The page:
Obsessive-compulsive disorder (OCD) affects approximately 2 percent of the population. This harrowing affliction touches lives in every corner of society. Many high profile persons from a variety of societal sectors have suffered, or were believed to have suffered, from OCD. These individuals come from a wide range of fields, including art (Michelangelo), the armed forces (Thomas J. “Stonewall” Jackson), science (Charles Darwin and Albert Einstein), music (Ludwig Van Beethoven), business (Donald Trump), athletics (David Beckham), and entertainment (Justin Timberlake, Katy Perry, Harrison Ford, Penélope Cruz, and others).

OCD symptoms include obsessive thoughts and compulsive behaviors. For persons suffering with OCD, obsessive thoughts are unwanted and often turn into agonizing ruminations that cause great mental anguish. Compulsive behaviors are then undertaken to reduce the anxiety produced by the obsessive thoughts – often evolving into irrational rituals. While everyone may experience some obsessive thoughts and compulsive behavior, a person with clinical OCD often experiences symptoms that consume significant amounts of time and interfere with normal, daily functioning. 


It is hard to say what causes OCD, but a combination of genetic, social, chemical, and environmental variables are typically involved in its onset and exacerbation. It’s sometimes referred to as “the doubting disease,” and common obsessions include intrusive doubting, sexual thoughts, religious blasphemy, incurring harm to self and others, order, symmetry, cleanliness, and fear of germs. Typical compulsions include washing, checking, ordering, and repeating words and prayers. Compulsions can be accompanied by involuntary body, facial, and verbal tics. Trichotillomania (hair pulling and skin pulling) sometimes accompanies an OCD diagnosis; I myself have dealt with the latter symptom of trichotillomania for much of my life. 


OCD manifests itself in a three-step, cyclical process. The first step involves intrusive, unwanted, obsessive thoughts that trigger anxiety. The second step involves ritualistic, compulsive behaviors performed in hopes of alleviating the anxiety. The third step involves experiencing relief. The pattern then painfully repeats itself until a combination of time and/or therapy, medication, and personal growth can break the cycle. 

One of my mental health counselors explained that even non-OCD people have all kinds of would-be thoughts waiting to enter their minds at any given moment. For most people, however, their brains possesses a “screen” that filters many of these would-be thoughts from ever reaching their conscious minds. For people with OCD, the holes in the screen are enlarged, allowing a slew of thoughts to pass through the mind that would typically not rise to the level of conscious thought. It is believed that OCD medication may decrease the size of these holes and thereby prevent obsessive thoughts from slipping past the mind’s filter. Symptom alleviation for many patients, including my own, serve to corroborate this hypothesis.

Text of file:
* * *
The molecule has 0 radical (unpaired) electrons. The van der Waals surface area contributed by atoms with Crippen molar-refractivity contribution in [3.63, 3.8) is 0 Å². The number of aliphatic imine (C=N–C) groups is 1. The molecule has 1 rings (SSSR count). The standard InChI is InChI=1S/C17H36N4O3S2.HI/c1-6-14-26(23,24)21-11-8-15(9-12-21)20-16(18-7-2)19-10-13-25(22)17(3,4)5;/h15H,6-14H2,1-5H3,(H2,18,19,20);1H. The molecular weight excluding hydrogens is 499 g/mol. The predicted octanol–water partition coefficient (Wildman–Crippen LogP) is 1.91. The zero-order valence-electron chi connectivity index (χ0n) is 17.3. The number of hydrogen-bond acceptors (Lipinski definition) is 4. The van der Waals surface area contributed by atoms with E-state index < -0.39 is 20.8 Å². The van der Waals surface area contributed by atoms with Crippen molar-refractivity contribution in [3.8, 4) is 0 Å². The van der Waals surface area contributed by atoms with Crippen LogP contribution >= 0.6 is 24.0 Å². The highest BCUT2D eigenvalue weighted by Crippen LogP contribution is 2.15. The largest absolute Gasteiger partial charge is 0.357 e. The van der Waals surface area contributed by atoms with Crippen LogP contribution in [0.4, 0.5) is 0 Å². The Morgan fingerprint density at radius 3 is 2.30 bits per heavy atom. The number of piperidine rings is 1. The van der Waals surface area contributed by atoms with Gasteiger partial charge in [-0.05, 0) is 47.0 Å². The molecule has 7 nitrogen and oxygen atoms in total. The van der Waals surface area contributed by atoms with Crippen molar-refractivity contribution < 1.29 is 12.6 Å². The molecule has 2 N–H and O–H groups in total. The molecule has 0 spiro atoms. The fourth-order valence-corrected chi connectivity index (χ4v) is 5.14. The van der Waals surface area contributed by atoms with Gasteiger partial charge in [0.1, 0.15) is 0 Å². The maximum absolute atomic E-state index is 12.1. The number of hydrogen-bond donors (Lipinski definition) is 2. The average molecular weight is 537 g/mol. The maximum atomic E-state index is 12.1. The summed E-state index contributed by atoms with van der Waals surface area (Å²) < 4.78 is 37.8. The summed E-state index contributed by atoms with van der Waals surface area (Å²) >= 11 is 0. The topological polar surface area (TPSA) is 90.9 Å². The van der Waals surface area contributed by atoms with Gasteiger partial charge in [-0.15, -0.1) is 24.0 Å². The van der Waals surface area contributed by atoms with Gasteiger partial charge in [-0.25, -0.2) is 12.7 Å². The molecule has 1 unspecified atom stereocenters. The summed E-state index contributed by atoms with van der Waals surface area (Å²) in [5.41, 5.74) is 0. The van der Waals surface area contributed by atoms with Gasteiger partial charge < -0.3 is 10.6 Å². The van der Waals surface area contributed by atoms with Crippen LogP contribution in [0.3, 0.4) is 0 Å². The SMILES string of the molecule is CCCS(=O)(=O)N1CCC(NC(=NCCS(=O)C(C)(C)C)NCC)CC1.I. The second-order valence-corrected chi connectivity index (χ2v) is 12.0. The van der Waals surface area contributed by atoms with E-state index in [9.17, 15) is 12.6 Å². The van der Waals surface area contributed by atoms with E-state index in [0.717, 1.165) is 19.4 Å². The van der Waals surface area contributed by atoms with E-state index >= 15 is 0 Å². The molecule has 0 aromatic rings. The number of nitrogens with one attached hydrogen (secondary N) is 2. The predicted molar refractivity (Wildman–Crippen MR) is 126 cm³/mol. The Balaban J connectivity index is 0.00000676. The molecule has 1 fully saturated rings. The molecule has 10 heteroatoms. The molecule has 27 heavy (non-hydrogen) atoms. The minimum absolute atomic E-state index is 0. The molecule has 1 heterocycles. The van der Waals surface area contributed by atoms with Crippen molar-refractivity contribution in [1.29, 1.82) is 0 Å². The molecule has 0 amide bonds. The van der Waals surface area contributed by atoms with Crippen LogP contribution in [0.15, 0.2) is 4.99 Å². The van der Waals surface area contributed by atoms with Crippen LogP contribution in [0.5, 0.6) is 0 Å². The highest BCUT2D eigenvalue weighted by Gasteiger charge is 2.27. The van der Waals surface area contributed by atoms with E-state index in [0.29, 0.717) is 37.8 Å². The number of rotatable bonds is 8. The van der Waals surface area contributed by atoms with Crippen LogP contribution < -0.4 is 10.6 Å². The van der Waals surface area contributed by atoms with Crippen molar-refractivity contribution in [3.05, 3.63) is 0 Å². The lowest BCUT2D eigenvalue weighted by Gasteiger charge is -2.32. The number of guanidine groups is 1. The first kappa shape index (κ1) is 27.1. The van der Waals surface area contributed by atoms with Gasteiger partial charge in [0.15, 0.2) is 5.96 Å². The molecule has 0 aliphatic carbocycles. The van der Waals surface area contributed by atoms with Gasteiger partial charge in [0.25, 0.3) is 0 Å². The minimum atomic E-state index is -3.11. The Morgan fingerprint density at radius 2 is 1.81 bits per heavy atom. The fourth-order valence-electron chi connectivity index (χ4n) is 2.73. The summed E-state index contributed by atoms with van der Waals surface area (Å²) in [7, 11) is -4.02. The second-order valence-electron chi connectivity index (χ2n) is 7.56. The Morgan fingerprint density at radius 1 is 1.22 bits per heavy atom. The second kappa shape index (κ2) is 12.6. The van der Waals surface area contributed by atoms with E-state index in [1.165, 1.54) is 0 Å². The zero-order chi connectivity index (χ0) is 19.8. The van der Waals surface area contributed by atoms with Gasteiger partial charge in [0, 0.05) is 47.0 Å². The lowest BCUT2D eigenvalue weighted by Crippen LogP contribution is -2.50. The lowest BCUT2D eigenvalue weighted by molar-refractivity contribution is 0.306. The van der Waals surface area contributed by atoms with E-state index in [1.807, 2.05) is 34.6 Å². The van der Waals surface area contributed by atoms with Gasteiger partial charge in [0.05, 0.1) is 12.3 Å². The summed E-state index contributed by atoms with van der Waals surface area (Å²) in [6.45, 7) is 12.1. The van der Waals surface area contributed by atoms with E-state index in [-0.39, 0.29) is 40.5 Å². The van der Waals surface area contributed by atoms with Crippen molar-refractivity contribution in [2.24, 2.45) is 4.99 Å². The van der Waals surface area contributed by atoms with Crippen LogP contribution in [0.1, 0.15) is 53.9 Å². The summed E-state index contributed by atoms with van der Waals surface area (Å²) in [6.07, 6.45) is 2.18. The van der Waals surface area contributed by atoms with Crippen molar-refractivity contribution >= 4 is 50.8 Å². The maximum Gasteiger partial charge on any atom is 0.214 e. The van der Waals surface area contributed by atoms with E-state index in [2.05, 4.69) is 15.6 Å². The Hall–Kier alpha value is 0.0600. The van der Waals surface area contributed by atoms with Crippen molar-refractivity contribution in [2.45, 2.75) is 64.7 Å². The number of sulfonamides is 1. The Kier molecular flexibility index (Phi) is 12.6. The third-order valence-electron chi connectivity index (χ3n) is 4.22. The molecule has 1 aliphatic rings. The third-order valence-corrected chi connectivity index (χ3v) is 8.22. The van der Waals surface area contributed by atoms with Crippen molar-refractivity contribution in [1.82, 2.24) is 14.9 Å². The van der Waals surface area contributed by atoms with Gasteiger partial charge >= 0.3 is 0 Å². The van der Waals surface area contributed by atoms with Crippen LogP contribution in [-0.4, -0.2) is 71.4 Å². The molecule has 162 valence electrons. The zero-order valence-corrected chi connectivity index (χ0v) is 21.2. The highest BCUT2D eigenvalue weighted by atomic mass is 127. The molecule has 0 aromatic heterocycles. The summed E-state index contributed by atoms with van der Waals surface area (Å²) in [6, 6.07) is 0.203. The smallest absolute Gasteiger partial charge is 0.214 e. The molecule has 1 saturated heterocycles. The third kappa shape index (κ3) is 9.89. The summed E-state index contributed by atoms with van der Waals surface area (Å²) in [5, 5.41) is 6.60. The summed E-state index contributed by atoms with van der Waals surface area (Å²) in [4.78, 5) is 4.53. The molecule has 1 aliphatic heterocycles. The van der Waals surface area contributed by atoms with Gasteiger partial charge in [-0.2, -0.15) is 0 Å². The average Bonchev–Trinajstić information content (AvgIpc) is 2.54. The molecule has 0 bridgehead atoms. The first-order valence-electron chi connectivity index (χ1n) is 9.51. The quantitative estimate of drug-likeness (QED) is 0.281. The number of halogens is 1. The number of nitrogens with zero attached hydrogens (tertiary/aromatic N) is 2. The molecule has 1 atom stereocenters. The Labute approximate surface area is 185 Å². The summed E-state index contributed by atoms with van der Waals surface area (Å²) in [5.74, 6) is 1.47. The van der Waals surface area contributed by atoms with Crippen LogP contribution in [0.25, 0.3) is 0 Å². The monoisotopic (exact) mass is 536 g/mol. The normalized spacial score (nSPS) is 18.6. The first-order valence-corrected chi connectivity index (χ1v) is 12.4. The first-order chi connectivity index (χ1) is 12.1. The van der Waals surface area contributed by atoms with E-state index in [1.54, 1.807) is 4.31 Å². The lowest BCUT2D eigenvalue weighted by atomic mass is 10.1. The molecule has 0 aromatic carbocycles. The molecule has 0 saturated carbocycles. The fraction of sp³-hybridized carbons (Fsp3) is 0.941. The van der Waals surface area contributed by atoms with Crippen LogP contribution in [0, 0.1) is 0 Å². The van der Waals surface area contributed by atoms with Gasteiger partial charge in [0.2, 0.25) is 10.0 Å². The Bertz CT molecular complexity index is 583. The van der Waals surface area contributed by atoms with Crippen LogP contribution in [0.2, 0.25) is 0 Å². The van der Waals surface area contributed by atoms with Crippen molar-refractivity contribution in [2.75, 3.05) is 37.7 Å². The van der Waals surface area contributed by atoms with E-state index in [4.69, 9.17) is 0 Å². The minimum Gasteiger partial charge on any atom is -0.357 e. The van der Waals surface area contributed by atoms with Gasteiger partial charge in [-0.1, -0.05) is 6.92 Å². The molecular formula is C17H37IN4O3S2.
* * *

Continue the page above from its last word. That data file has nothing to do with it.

Having OCD can produce negative effects on family members and friends. Substantial percentages of those with OCD do not marry. Those who do tend to marry later in life and have trouble sustaining healthy marital relationships. [1] Negative effects can impact other family members as well. In more serious cases, these effects can include “serious disruption of family functioning and overt conflict.” [2]

While serving my LDS mission, my mission president suggested that my OCD would influence my role as a husband and father. I chose to interpret his observation as an important warning for my future. Desperately desiring to avoid the dangers and damages to family life I knew OCD could create, this forewarning was a trigger that motivated me to “attack” my OCD with exceptional vigor. This, in concert with a pathological romantic letdown, led me to seek out regular therapy after returning home from my mission. I yearned for emancipation from my OCD.


There are many methods of treating OCD. The two most common involve Cognitive-Behavioral Therapy (CBT) – including Exposure Response Prevention (ERP) – and medication. Other, lesser known, treatment options also exist. [3] My experience with treatment includes CBT, medication, as well as self-help and spiritual approaches that involve prayer and fasting. 


Cognitive Therapy (CT) focuses on what a patient is thinking. Behavioral therapy (BT) focuses on what a patient is doing. The goal of Cognitive-Behavior Therapy (CBT) is to rationalize, minimize, diminish, or eliminate obsessive thought processes and their accompanying behaviors. CBT is usually undertaken with a licensed professional, such as a counselor, psychologist, or clinical psychiatrist. Generally speaking, CBT—including ERP (see next section)—is considered the best method for treating OCD. 

CBT was vital to my successful, long-term management of OCD. In therapy, I was introduced to Dr. David Burns’ list of cognitive distortions: 

  1. All-or-nothing thinking
  2. Overgeneralization
  3. Mental filter
  4. Disqualifying the positive
  5. Jumping to conclusions
  6. Magnification (catastrophizing) or minimization
  7. Emotional reasoning
  8. Should statements
  9. Labeling and mislabeling
  10. Personalization [4]